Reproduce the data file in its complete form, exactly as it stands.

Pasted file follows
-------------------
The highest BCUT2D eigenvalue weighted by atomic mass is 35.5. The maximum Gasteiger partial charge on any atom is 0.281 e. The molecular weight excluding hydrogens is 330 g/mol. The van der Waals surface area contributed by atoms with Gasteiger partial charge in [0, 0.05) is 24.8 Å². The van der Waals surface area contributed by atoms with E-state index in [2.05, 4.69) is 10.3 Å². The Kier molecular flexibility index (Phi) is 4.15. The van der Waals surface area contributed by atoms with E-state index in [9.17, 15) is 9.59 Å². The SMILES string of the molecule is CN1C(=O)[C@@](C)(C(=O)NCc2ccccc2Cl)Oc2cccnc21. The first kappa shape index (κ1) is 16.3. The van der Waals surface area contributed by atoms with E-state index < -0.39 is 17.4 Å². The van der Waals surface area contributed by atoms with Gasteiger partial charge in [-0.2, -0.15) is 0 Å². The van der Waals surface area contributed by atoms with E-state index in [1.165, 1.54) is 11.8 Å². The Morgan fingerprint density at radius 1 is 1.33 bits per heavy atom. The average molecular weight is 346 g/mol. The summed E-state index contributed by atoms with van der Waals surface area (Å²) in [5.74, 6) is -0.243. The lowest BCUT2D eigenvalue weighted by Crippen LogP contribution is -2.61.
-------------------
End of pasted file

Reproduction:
The highest BCUT2D eigenvalue weighted by atomic mass is 35.5. The maximum Gasteiger partial charge on any atom is 0.281 e. The molecular weight excluding hydrogens is 330 g/mol. The van der Waals surface area contributed by atoms with Gasteiger partial charge in [0, 0.05) is 24.8 Å². The van der Waals surface area contributed by atoms with E-state index in [2.05, 4.69) is 10.3 Å². The Kier molecular flexibility index (Phi) is 4.15. The van der Waals surface area contributed by atoms with E-state index in [9.17, 15) is 9.59 Å². The SMILES string of the molecule is CN1C(=O)[C@@](C)(C(=O)NCc2ccccc2Cl)Oc2cccnc21. The first kappa shape index (κ1) is 16.3. The van der Waals surface area contributed by atoms with E-state index < -0.39 is 17.4 Å². The van der Waals surface area contributed by atoms with Gasteiger partial charge in [-0.2, -0.15) is 0 Å². The van der Waals surface area contributed by atoms with E-state index in [1.165, 1.54) is 11.8 Å². The Morgan fingerprint density at radius 1 is 1.33 bits per heavy atom. The average molecular weight is 346 g/mol. The summed E-state index contributed by atoms with van der Waals surface area (Å²) in [5.74, 6) is -0.243. The lowest BCUT2D eigenvalue weighted by Crippen LogP contribution is -2.61.